EOS has been experiencing a resurgence of sorts, alongside the rest of the market. Entering the month of July at $8.03, it has since seen two solid leg-ups. It went all the way up to $8.92 during Monday and has since embarked on a July 4th run, which currently has it up at $9.35. It has broken clean through the previous $9 resistance level and is looking to break even higher if Bitcoin continues to move favorably. The $10.00 and $10.23 (200-DMA) levels are seen as the next in line to be tested and hopefully broken. Currently sporting a market cap of $8.334.324.700, EOS remains the 5th most valuable cryptocurrency in the world.
EOS’ mainnet swap struggles have been written about heavily, perhaps even somewhat too harshly. The voting issues have been mitigated, the network pause and hacked accounts have been resolved and a new constitution is apparently being worked on by Dan Larimer and the block.one crew. Not launching a testnet before going live with a mainnet is definitely biting the project by the behind, as even after these mentioned issues are addressed, new seem to pop up.
Recently the news reported that EOS is running into a RAM-related trouble. The main point is that many people see RAM as the real resource of the EOS ecosystem and therefore the demand increased the RAM price massively, resulting in theoretically high cost to actually use the EOS ecosystem (account creation most notably as a used indicator) which could damage the platform as a whole.
Basically there is a smart contract that swaps EOS and gives you RAM in return and whenever somebody does that the price increases automatically (decreases if you sell RAM back to EOS). This allows the RAM price to be almost independent of other EOS allocations and provides liquidity for RAM for people who need it.
This isn’t the first time EOS ran into issues with memory, as it was previously suggested that additional 12 thousand EOS would have to be printed to ensure that the mainnet has enough RAM to come alive. The problem right now seems to be the fact that EOS decided to let EOS RAM allocation be conducted by the free market. The EOSIO Dawn 4.0 utilizes a market-based allocation approach which allows the RAM prices to be created freely by the supply and demand.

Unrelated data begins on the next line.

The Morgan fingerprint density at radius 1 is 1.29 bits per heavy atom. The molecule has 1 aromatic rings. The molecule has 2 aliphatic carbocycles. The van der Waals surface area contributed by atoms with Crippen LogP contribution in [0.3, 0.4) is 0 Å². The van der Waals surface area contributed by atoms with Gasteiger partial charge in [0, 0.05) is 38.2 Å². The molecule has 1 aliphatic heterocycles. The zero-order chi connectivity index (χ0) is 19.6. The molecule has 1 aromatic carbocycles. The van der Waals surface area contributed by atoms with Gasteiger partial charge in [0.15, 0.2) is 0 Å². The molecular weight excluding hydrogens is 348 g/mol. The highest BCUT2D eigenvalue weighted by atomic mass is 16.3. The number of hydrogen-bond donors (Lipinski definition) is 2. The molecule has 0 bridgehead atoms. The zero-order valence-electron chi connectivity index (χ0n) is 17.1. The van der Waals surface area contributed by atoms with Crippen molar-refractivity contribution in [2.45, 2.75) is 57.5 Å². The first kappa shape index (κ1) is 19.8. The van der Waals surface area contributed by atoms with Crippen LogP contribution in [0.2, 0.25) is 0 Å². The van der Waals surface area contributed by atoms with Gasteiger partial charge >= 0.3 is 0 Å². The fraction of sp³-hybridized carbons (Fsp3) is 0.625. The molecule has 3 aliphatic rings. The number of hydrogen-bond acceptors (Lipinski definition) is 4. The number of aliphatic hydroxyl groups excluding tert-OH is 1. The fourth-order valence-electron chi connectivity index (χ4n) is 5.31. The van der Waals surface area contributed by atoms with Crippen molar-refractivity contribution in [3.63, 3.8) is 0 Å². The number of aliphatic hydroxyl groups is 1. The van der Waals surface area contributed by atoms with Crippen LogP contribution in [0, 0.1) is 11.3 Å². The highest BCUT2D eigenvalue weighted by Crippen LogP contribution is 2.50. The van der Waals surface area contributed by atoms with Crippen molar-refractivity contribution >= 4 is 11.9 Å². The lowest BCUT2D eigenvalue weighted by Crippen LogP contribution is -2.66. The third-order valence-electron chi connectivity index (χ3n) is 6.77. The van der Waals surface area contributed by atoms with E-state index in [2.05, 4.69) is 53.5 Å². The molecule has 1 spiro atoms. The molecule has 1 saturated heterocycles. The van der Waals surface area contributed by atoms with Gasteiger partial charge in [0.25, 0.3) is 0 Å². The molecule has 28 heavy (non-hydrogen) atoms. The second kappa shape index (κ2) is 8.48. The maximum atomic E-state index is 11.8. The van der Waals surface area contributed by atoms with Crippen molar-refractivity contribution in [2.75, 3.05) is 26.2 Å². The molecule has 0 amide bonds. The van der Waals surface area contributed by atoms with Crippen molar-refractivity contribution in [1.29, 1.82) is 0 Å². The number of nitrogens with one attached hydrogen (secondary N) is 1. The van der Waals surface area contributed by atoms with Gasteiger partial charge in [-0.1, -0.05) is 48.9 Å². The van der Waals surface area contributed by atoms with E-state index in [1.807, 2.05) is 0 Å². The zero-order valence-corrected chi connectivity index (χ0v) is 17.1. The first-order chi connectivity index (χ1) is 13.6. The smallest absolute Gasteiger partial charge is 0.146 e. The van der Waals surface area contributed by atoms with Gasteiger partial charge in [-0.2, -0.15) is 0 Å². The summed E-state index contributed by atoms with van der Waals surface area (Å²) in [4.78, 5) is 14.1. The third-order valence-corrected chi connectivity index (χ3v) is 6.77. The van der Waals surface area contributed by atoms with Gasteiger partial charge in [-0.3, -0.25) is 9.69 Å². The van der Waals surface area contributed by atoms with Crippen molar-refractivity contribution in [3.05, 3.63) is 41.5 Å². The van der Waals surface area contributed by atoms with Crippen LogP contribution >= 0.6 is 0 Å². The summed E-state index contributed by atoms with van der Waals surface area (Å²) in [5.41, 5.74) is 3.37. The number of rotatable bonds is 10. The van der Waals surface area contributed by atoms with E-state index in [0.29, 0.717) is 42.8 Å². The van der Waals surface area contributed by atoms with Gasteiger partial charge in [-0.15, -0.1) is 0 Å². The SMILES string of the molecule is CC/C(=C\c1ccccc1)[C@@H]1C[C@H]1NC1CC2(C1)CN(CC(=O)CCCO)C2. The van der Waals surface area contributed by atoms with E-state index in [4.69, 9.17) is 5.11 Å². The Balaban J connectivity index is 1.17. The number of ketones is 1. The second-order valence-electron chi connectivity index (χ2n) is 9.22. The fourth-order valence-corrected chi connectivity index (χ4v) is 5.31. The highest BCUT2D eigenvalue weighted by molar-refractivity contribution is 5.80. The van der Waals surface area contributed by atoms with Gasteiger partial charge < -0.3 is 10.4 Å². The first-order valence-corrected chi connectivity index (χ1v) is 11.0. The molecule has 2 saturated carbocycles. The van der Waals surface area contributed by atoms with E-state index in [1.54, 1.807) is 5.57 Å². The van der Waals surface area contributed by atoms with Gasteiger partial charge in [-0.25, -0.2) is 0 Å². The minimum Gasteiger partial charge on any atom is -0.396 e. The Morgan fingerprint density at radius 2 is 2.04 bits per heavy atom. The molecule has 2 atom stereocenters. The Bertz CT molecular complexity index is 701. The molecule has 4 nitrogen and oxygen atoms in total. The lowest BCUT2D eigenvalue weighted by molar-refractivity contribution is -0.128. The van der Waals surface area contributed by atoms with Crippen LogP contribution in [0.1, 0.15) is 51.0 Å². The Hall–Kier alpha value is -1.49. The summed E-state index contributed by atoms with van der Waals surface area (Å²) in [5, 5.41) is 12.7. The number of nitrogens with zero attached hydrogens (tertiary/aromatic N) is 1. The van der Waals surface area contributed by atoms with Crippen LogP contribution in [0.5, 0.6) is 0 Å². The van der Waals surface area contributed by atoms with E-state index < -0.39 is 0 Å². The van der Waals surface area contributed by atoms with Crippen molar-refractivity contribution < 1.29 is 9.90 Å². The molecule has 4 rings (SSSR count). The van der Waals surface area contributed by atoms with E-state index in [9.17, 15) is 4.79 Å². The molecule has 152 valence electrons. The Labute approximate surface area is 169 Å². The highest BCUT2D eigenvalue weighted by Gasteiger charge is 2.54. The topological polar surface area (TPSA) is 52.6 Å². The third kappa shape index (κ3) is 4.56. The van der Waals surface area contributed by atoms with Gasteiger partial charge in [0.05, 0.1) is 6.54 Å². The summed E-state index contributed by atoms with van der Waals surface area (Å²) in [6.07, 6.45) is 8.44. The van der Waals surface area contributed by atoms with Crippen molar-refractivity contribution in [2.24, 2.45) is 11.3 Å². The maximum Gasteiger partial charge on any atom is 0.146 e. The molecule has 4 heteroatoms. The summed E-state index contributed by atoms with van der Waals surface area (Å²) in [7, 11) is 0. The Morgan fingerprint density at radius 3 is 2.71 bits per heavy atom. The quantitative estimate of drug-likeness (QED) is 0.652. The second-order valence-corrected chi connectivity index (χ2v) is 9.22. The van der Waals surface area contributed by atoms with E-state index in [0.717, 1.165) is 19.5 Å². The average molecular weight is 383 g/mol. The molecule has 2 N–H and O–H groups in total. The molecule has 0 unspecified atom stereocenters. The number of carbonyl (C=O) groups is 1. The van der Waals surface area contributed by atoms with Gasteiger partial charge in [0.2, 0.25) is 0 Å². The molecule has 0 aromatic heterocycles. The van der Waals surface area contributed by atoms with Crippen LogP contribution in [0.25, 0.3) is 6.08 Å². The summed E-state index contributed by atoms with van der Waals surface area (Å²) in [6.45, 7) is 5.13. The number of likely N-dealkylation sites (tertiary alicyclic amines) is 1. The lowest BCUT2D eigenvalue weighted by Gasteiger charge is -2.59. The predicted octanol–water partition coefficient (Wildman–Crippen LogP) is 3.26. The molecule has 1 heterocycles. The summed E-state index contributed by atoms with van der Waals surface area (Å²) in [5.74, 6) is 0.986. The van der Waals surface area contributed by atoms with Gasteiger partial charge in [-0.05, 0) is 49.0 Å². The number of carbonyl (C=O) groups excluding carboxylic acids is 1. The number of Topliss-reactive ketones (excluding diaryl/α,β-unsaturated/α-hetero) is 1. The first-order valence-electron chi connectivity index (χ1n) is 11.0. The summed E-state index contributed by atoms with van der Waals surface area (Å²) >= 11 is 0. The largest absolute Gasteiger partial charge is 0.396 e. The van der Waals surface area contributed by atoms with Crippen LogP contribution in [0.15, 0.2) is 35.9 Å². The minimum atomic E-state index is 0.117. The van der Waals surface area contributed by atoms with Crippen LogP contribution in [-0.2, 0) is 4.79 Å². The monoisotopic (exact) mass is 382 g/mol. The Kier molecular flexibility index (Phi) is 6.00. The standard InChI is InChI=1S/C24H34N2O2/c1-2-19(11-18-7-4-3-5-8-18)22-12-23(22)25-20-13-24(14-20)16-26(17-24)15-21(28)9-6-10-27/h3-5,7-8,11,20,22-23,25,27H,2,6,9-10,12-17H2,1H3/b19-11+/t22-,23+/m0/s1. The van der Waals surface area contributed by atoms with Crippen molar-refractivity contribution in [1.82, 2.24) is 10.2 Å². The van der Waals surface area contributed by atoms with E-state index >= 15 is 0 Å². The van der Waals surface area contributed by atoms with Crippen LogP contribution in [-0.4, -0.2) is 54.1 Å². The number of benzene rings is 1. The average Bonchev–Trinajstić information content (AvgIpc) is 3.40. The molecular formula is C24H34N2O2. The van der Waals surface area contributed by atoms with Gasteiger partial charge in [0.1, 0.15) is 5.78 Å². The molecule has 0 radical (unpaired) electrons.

The demand is definitely there, as anyone who wants to run a dApp on the EOS mainnet needs to have RAM in order to do so. However, the supply side remains an issue, as shortages of RAM and prices getting inflated as a direct cause of that are already being reported.
The issue wasn’t present in the Dawn 3.0 version of the mainnet as it had fixed RAM prices. However this was changed in the latter version:
“Under Dawn 4.0 the system contract now buys and sells RAM allocations at prevailing market prices. This may result in traders buying RAM today in anticipation of potential shortages tomorrow.”
This has seemingly resulted in RAM hoarders becoming a thing on the EOS mainnet, with 85% of the resource being held by a select few individuals. The memory resource has seemingly been bought up in advance by these individuals in anticipation of the future EOS dApps going live. The prices have skyrocketed as a result of that, forcing developers to pay around 715 EOS (almost $6500) for 1 MB of RAM.
There are several solutions being suggested here. Some community members propose RAM confiscation from those that aren’t actively using it; others believe that the supply of RAM will naturally increase through the workings of the so-called Moore’s Law. The first one will require a centralized intrusion into a process that was supposed to be decentralized, which is bad. The second one will require time, which isn’t something crypto platforms have in abundance. Ultimately, a solution will have to be found soon, if the platform wants to have developers creating those much needed dApps for EOS.
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